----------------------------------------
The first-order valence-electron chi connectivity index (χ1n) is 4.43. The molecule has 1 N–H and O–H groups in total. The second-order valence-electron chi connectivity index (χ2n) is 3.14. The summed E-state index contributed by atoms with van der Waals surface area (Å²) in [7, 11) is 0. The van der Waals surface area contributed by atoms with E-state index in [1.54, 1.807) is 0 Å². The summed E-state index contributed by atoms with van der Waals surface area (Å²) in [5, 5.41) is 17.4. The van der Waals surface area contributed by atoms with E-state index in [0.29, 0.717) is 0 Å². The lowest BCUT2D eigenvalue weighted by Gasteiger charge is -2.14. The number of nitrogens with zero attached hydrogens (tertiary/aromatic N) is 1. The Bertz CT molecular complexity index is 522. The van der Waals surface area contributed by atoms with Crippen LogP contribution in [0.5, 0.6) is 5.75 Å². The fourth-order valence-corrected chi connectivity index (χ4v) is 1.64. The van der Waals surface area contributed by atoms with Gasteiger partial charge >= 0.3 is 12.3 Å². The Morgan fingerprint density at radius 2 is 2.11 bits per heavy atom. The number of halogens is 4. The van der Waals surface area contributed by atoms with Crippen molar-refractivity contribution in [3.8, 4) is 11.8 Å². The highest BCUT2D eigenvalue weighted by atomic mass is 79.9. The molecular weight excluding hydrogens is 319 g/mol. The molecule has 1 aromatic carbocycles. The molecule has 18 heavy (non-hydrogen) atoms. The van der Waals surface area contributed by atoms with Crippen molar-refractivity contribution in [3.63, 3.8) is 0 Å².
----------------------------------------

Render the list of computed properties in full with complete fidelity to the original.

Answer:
The first-order valence-electron chi connectivity index (χ1n) is 4.43. The molecule has 1 N–H and O–H groups in total. The second-order valence-electron chi connectivity index (χ2n) is 3.14. The summed E-state index contributed by atoms with van der Waals surface area (Å²) in [7, 11) is 0. The van der Waals surface area contributed by atoms with E-state index in [1.54, 1.807) is 0 Å². The summed E-state index contributed by atoms with van der Waals surface area (Å²) in [5, 5.41) is 17.4. The van der Waals surface area contributed by atoms with E-state index in [0.29, 0.717) is 0 Å². The lowest BCUT2D eigenvalue weighted by Gasteiger charge is -2.14. The number of nitrogens with zero attached hydrogens (tertiary/aromatic N) is 1. The Bertz CT molecular complexity index is 522. The van der Waals surface area contributed by atoms with Crippen LogP contribution in [0.5, 0.6) is 5.75 Å². The fourth-order valence-corrected chi connectivity index (χ4v) is 1.64. The van der Waals surface area contributed by atoms with Gasteiger partial charge >= 0.3 is 12.3 Å². The Morgan fingerprint density at radius 2 is 2.11 bits per heavy atom. The number of halogens is 4. The van der Waals surface area contributed by atoms with Crippen molar-refractivity contribution in [3.8, 4) is 11.8 Å². The highest BCUT2D eigenvalue weighted by atomic mass is 79.9. The molecular weight excluding hydrogens is 319 g/mol. The molecule has 1 aromatic carbocycles. The molecule has 18 heavy (non-hydrogen) atoms. The van der Waals surface area contributed by atoms with Crippen molar-refractivity contribution in [3.63, 3.8) is 0 Å².